Given a differential polynomial and a “point” , it is often convenient to consider the additive conjugate of by , which is defined to be the unique differential polynomial with
for all . The coefficients of can be expressed directly by using a Taylor series expansion:
In particular, we get .
Assume now that and . Given , we will denote by its valuation in . This valuation naturally extends to differential polynomials in via the inclusion .
Assume now that and let be a homogeneous differential polynomial in a single variable of degree . Then we will denote by the polynomial with
For any series , we then have
We will also denote by the largest root of in , while taking if no such root exists.
For some purposes, we will occasionally consider logarithmic power series . Such series can still be considered as power series in and we will still denote by the valuation of in . The coefficients are polynomials in , and we will write . Notice that maps into itself for each .
Proposition
Proof. Let us first prove the existence of . If , then we may write with , and the equation admits the solution
since for every . For general , we may write with and take with
Let be a field. Let be a differential subalgebra of for with the property that for all and such that , we have . We will also call a power series domain.
A series is said to be Dalgebraic over if it satisfies a non trivial differential equation with . In positive characteristic , any series satisfies the linear differential equation
whence any series is Dalgebraic (indeed, annihilates all series in ). From now on, we will therefore assume that has characteristic zero.
Proposition
Proposition
Assume now that is an effective power series domain. The most obvious way to effectively represent a Dalgebraic power series in is to represent it by a pair where is a computable series and a non trivial annihilator with . We define the multiplicity of as an annihilator of to be . We also say that the annihilator is non degenerate if , and notice that the multiplicity of a non degenerate annihilator is one. In order to make Proposition 3 effective, we will need a way to compute a non degenerate annihilator as a function of an arbitrary annihilator. This is not completely immediate, and we will postpone the presentation of an algorithm for doing so to the end of this section.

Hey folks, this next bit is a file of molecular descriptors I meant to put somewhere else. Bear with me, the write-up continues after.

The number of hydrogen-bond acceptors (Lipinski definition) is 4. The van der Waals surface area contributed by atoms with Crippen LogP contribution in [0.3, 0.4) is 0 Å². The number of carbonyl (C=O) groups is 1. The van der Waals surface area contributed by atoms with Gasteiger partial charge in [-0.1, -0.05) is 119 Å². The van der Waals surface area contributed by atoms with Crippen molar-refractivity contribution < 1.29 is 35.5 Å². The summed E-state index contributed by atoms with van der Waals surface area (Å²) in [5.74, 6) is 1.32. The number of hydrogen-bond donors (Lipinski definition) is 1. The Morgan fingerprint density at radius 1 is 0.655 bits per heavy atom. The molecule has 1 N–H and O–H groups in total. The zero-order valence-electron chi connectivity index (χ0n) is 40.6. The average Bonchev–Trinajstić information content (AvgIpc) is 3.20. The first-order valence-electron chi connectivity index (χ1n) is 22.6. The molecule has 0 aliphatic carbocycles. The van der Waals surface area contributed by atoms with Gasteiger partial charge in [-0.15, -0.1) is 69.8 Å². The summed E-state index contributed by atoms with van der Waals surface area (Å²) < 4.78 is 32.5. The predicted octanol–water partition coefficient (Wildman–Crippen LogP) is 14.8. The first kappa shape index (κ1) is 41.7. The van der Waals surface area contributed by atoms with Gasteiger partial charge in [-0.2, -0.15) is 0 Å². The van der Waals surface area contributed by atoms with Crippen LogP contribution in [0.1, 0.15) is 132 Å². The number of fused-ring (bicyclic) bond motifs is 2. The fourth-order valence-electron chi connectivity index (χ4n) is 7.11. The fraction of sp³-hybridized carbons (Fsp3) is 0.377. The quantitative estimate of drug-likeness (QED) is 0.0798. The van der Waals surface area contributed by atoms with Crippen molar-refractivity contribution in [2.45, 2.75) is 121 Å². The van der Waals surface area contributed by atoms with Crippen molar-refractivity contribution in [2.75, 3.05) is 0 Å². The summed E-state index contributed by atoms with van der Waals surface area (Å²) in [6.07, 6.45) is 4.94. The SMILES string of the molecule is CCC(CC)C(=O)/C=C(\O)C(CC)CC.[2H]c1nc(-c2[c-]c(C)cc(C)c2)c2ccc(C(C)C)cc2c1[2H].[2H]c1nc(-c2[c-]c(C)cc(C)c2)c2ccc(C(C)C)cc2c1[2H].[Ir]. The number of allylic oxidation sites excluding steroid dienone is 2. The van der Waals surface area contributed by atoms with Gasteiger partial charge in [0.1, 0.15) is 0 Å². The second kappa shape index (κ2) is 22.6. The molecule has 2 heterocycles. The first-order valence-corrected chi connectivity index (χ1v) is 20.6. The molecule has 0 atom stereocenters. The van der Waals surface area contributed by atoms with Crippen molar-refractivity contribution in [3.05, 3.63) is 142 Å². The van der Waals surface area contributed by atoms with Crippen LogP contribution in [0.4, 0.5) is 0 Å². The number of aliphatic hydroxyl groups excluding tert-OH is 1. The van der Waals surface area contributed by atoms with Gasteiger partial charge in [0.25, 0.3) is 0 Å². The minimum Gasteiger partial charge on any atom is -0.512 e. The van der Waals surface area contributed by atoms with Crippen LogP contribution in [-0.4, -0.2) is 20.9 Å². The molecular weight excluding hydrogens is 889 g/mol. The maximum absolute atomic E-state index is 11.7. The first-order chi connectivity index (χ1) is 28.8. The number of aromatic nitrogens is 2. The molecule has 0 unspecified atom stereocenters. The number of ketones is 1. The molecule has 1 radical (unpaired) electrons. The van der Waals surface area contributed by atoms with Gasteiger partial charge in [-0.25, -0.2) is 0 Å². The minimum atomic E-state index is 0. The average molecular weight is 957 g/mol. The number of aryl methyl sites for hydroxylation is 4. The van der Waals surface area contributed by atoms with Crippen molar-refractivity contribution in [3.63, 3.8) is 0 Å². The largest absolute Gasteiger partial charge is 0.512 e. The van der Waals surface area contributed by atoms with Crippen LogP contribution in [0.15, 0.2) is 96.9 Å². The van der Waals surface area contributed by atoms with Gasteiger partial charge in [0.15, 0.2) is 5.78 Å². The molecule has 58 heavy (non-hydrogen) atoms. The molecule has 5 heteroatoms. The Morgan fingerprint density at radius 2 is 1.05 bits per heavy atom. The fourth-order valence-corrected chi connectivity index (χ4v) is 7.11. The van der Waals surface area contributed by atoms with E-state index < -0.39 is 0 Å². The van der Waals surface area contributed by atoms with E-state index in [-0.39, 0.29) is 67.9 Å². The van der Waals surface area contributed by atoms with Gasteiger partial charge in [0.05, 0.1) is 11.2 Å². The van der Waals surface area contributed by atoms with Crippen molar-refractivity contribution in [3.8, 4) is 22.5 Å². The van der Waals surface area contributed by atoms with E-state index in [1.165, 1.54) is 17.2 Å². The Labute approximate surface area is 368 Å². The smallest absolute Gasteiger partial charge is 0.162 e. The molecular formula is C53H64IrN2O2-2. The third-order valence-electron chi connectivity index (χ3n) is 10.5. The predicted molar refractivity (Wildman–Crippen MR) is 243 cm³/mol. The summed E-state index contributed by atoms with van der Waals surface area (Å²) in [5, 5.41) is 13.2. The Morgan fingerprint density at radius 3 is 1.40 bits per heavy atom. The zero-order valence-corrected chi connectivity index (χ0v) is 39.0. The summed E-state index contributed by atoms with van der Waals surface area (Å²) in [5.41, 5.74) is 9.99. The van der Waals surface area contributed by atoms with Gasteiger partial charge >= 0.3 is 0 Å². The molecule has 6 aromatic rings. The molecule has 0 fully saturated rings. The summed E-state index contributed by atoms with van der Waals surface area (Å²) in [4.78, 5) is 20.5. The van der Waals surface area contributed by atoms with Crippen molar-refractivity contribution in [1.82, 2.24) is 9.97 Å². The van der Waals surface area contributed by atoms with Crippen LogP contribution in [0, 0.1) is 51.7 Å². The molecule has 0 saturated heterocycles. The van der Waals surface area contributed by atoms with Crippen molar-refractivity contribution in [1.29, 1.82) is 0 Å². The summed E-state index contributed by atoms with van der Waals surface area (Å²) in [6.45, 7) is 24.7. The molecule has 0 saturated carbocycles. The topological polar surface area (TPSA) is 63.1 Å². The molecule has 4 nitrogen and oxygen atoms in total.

Let be Dalgebraic over with annihilator . Assume that there exists a number such that for any with and , we have . Then the smallest such number will be denoted by and we call it the root separation of at . It corresponds to the number of initial conditions which should be known in order to determine in a unique way as a root of . In fact always exists and, as we will see in the next section, we can give an algorithm to compute it under suitable assumptions.
Proposition
(1) 
Proof. Let and . Given with , we have
Now assume that . Then
whence
The following proposition also provides us with a partial converse.
Proposition
Proof. Notice that implies that , so that is finite. Let . We have to show the existence of a unique series with and . We may decompose
Extracting the coefficient of in the relation now yields
We say that is effective if its elements can be represented effectively and if all field operations can be carried out by algorithms. We will call an effective diophantine field if all positive integer roots of polynomials over can be determined by algorithm. In particular, this means that admits an effective zero test, i.e. there exists an algorithm which takes an element of on input and which returns true if and false otherwise.